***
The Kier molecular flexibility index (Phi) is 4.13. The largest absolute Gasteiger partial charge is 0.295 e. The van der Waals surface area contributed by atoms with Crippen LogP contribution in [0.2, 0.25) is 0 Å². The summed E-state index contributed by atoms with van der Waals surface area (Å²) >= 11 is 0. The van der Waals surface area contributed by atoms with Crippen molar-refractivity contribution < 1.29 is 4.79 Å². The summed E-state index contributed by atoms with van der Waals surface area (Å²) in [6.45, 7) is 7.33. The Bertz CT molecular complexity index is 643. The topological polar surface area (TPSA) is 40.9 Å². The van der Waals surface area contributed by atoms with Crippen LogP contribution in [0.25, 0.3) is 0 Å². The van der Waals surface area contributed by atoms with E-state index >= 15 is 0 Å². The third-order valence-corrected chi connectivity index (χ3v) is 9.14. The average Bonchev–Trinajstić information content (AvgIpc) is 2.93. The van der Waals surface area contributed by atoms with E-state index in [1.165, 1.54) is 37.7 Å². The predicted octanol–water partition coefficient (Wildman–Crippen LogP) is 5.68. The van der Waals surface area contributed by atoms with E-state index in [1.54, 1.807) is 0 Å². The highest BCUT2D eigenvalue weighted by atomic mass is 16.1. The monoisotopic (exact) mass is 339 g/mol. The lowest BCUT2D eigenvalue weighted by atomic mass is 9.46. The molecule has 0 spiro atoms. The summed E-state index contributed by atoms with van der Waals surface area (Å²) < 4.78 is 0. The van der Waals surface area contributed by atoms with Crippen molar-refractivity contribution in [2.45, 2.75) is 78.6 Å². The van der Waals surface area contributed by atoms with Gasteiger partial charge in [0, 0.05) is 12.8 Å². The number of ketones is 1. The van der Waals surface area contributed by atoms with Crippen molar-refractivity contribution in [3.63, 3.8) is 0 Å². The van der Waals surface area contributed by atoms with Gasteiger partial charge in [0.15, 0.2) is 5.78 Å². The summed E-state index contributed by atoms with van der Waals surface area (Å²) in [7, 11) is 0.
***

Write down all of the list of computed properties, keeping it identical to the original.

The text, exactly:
The Kier molecular flexibility index (Phi) is 4.13. The largest absolute Gasteiger partial charge is 0.295 e. The van der Waals surface area contributed by atoms with Crippen LogP contribution in [0.2, 0.25) is 0 Å². The summed E-state index contributed by atoms with van der Waals surface area (Å²) >= 11 is 0. The van der Waals surface area contributed by atoms with Crippen molar-refractivity contribution < 1.29 is 4.79 Å². The summed E-state index contributed by atoms with van der Waals surface area (Å²) in [6.45, 7) is 7.33. The Bertz CT molecular complexity index is 643. The topological polar surface area (TPSA) is 40.9 Å². The van der Waals surface area contributed by atoms with Crippen LogP contribution in [0.25, 0.3) is 0 Å². The van der Waals surface area contributed by atoms with E-state index >= 15 is 0 Å². The third-order valence-corrected chi connectivity index (χ3v) is 9.14. The average Bonchev–Trinajstić information content (AvgIpc) is 2.93. The van der Waals surface area contributed by atoms with E-state index in [1.165, 1.54) is 37.7 Å². The predicted octanol–water partition coefficient (Wildman–Crippen LogP) is 5.68. The van der Waals surface area contributed by atoms with E-state index in [1.54, 1.807) is 0 Å². The highest BCUT2D eigenvalue weighted by atomic mass is 16.1. The monoisotopic (exact) mass is 339 g/mol. The lowest BCUT2D eigenvalue weighted by atomic mass is 9.46. The molecule has 0 spiro atoms. The summed E-state index contributed by atoms with van der Waals surface area (Å²) < 4.78 is 0. The van der Waals surface area contributed by atoms with Crippen molar-refractivity contribution in [2.45, 2.75) is 78.6 Å². The van der Waals surface area contributed by atoms with Gasteiger partial charge in [0, 0.05) is 12.8 Å². The number of ketones is 1. The van der Waals surface area contributed by atoms with Crippen molar-refractivity contribution in [3.63, 3.8) is 0 Å². The van der Waals surface area contributed by atoms with Gasteiger partial charge in [0.15, 0.2) is 5.78 Å². The summed E-state index contributed by atoms with van der Waals surface area (Å²) in [7, 11) is 0.